Probing the Intergalactic medium properties using X-ray absorption from multiple tracers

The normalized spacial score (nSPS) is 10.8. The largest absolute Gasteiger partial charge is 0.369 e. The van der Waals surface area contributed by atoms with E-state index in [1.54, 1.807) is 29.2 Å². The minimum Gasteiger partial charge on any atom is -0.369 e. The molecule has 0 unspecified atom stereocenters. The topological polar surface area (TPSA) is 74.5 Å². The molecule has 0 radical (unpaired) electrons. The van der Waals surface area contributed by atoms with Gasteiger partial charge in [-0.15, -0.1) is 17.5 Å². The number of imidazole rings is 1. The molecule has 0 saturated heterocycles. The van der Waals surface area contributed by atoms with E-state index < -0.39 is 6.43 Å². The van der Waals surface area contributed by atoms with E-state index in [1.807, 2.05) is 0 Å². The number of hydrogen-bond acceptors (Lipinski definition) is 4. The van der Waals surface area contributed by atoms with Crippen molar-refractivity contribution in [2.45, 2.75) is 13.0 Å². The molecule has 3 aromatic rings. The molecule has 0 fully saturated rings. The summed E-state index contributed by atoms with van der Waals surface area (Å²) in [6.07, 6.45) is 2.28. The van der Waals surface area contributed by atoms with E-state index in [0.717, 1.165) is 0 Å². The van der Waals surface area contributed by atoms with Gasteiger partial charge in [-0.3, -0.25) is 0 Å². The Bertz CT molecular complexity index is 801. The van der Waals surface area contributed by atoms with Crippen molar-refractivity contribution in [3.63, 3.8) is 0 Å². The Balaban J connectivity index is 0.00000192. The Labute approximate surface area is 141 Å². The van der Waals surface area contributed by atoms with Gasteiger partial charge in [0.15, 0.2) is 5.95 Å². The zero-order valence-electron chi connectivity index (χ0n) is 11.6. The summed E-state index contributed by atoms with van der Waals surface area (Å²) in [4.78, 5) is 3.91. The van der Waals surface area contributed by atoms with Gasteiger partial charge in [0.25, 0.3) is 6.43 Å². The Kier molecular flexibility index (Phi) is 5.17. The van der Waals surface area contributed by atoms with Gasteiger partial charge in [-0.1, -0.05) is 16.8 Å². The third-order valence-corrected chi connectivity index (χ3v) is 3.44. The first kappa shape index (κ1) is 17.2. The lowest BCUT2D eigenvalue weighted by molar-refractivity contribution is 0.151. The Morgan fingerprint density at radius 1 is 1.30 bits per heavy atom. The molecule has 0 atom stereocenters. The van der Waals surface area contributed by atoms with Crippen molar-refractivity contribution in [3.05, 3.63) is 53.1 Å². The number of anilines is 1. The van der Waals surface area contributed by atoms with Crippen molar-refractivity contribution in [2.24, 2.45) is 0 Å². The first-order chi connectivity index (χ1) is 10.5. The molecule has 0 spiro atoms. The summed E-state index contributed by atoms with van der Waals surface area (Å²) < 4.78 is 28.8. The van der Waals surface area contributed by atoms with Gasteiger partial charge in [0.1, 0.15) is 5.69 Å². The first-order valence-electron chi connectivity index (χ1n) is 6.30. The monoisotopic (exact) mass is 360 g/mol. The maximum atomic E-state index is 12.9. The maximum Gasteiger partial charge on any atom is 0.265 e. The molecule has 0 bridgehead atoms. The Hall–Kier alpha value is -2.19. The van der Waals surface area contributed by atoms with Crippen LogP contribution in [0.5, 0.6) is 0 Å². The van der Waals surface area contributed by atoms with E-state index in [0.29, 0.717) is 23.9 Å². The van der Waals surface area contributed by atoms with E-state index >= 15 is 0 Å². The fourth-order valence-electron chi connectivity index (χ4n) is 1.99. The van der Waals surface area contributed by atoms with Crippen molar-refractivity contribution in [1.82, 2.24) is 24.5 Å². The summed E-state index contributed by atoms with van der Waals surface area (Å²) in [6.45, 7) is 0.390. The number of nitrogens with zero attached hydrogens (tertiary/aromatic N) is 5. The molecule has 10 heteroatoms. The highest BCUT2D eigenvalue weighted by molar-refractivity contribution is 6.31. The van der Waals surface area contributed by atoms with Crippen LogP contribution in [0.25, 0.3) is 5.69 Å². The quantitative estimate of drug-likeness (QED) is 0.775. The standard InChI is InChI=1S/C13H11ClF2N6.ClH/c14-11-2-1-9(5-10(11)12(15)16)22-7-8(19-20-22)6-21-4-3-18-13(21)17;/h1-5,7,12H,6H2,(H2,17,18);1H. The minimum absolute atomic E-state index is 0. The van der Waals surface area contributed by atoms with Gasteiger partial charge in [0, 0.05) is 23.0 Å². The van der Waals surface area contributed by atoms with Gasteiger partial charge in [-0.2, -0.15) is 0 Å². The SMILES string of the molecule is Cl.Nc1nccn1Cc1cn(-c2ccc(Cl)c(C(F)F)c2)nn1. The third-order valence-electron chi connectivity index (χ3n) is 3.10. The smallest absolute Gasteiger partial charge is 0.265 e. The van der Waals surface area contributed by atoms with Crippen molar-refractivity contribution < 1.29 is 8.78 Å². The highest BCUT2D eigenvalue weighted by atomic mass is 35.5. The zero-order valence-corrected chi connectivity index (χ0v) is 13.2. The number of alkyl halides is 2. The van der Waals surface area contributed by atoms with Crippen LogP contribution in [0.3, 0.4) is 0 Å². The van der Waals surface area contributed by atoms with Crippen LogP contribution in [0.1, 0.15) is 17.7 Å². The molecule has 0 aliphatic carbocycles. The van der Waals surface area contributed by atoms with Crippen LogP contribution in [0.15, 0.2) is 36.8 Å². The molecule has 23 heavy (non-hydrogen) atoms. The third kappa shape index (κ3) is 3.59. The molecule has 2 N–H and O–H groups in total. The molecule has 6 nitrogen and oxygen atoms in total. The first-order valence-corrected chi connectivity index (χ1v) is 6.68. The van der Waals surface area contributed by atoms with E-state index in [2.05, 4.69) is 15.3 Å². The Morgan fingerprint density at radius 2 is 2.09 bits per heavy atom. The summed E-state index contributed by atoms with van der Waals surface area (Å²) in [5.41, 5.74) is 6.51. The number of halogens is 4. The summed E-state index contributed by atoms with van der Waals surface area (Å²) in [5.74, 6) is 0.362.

Based on the Lambda Cold Dark Matter concordance cosmological model (ΛCDM), the majority of baryons exist in the Intergalactic medium (IGM). It is extremely challenging to observationally trace the IGM, especially at higher temperatures and low densities. Post reionisation, the vast majority of hydrogen and helium is ionized in the IGM and therefore, the observation of metals is essential for parametrising the IGM properties. My hypothesis is that there is significant absorption in the diffuse highly ionisied IGM and that this IGM column density increases with redshift. I use X-ray absorption in multiple tracers which yields information on the total absorbing column density of the matter between the observer and the source. Clear IGM detections require tracer sources that are bright, distant, and common enough to provide a good statistical sample of IGM lines of sight (LOS). To more accurately isolate any IGM contribution to spectral absorption, I examine each tracer host type to realistically model it, in addition to using appropriate intrinsic continuum curvature models. I test the robustness of the result from a number of perspectives. I examine the impact of the key underlying assumptions that affect the column density calculations including metallicity, ionisation and location of absorption. I look for any evidence of evolution in the parameters. In Chapters 2, 3, 4 and 5, I use gamma-ray bursts (GRBs), blazars and quasars (QSOs) to estimate IGM baryon column densities, metallicity, temperature, ionisation parameters and redshift distributions. My results for each tracer are presented in each of the respective chapters and collectively in Chapter 5 which includes comparative analysis. In conclusion, through the work in this thesis I demonstrate a consistent case for strong X-ray absorption in the IGM on the LOS to three different tracer types and that it is related to redshift. The results are consistent with the ΛCDM model for density, temperature and metallicity. Given these results, I would recommend that studies of distant objects should not follow the convention of assuming all X-ray absorption in excess of our Galaxy is attributed to the host galaxy, that the host is neutral and has solar metallicity. Instead, particularly at higher redshift, absorption in the IGM should be accounted for to give more accurate results for the tracer host properties

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